Next you will be prompted to pick either a new Google Voice supplied phone number or to use your mobile phone number. Creating a new Google Voice number is free, porting an existing number into Google incurs a one-time fee of $20. We would prefer to keep our mobile number for our mobile phone and to avoid the $20 fee, so we are creating a new Google Voice number.
Google Voice number selected, you will be prompted to enter a forwarding phone number. You only need to use this number for verifying your US residency (after that you will be able to delete it and simply use your Google assigned number by going to Settings –> Phone in Google Voice), so feel free to use any US-based phone number you can temporarily answer. You will receive a phone call from Google Voice at that number; enter the two digit confirmation code when prompted.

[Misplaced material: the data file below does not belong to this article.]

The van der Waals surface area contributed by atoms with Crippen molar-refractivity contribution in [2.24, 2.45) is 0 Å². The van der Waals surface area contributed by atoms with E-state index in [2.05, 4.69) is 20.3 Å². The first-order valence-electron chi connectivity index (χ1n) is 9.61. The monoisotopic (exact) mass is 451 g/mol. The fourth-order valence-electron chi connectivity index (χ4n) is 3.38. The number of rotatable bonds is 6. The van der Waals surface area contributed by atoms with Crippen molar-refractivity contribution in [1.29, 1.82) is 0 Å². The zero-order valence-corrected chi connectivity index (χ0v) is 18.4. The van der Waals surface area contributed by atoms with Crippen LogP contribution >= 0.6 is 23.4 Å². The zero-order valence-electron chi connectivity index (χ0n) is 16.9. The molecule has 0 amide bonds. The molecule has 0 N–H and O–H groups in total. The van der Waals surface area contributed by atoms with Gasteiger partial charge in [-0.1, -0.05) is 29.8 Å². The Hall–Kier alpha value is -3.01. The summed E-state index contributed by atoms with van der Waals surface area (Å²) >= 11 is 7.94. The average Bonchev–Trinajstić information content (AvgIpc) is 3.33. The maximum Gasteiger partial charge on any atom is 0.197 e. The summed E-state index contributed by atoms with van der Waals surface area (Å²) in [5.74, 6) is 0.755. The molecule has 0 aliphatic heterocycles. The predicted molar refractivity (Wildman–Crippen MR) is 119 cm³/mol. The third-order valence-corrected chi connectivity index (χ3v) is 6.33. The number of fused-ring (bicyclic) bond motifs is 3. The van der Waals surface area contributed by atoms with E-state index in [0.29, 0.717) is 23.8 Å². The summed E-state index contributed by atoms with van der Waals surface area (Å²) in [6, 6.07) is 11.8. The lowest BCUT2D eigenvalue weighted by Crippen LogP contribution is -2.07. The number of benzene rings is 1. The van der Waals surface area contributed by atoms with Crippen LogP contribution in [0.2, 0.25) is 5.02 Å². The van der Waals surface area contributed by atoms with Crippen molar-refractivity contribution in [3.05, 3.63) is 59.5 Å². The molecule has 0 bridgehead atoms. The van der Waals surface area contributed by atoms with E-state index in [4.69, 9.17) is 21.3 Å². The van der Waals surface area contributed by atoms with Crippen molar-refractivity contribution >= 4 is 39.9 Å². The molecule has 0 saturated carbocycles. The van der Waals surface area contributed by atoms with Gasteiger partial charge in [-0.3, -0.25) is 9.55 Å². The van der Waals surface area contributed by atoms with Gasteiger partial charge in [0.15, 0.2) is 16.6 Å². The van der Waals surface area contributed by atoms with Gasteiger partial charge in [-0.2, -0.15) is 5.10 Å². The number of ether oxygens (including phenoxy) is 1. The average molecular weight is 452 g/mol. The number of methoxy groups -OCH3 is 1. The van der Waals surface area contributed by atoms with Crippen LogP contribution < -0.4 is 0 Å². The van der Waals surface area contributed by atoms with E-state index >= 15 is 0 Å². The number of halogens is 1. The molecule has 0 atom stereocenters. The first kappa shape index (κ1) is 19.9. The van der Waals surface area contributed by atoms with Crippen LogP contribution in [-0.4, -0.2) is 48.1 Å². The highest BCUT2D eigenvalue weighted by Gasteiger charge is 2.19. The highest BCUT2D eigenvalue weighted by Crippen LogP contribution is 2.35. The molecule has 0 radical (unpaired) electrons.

Once you’ve confirmed your US-based phone number in the previous step, you can then select your new Google Voice number. You can either enter an area, city name, or zip code to search for a local number or enter a word, phrase, or number string (if you want a number with your name in it like 1-555-212-JOHN or the like).
After acquiring your Google Voice number (or successfully porting an older number into the system) you will need to make at least one Google Voice call from within the Google Voice web interface to fully activate the service. Any phone number will do, but if you’re looking for a number you can call without bothering anyone there’s always the old trusty National Institute of Standards and Technology Time-of-Day service line: (303) 499-7111.